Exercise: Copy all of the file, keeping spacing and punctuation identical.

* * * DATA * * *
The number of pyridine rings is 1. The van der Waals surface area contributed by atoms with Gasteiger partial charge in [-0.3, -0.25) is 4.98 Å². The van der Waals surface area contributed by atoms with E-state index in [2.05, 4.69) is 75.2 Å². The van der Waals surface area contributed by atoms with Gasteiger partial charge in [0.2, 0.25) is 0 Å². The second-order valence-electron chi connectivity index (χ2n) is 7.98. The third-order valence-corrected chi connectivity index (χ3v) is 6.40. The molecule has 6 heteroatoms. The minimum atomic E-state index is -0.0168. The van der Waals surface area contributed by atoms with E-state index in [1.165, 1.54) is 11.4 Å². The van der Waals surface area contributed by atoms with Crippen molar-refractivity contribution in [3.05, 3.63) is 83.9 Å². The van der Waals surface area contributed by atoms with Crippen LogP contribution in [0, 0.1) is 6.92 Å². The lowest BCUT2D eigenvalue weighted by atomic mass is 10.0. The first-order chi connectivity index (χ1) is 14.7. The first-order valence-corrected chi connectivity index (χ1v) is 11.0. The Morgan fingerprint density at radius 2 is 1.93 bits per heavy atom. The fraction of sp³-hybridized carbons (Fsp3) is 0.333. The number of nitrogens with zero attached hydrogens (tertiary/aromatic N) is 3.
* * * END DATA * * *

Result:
The number of pyridine rings is 1. The van der Waals surface area contributed by atoms with Gasteiger partial charge in [-0.3, -0.25) is 4.98 Å². The van der Waals surface area contributed by atoms with E-state index in [2.05, 4.69) is 75.2 Å². The van der Waals surface area contributed by atoms with Gasteiger partial charge in [0.2, 0.25) is 0 Å². The second-order valence-electron chi connectivity index (χ2n) is 7.98. The third-order valence-corrected chi connectivity index (χ3v) is 6.40. The molecule has 6 heteroatoms. The minimum atomic E-state index is -0.0168. The van der Waals surface area contributed by atoms with E-state index in [1.165, 1.54) is 11.4 Å². The van der Waals surface area contributed by atoms with Crippen molar-refractivity contribution in [3.05, 3.63) is 83.9 Å². The van der Waals surface area contributed by atoms with Crippen LogP contribution in [0, 0.1) is 6.92 Å². The lowest BCUT2D eigenvalue weighted by atomic mass is 10.0. The first-order chi connectivity index (χ1) is 14.7. The first-order valence-corrected chi connectivity index (χ1v) is 11.0. The Morgan fingerprint density at radius 2 is 1.93 bits per heavy atom. The fraction of sp³-hybridized carbons (Fsp3) is 0.333. The number of nitrogens with zero attached hydrogens (tertiary/aromatic N) is 3.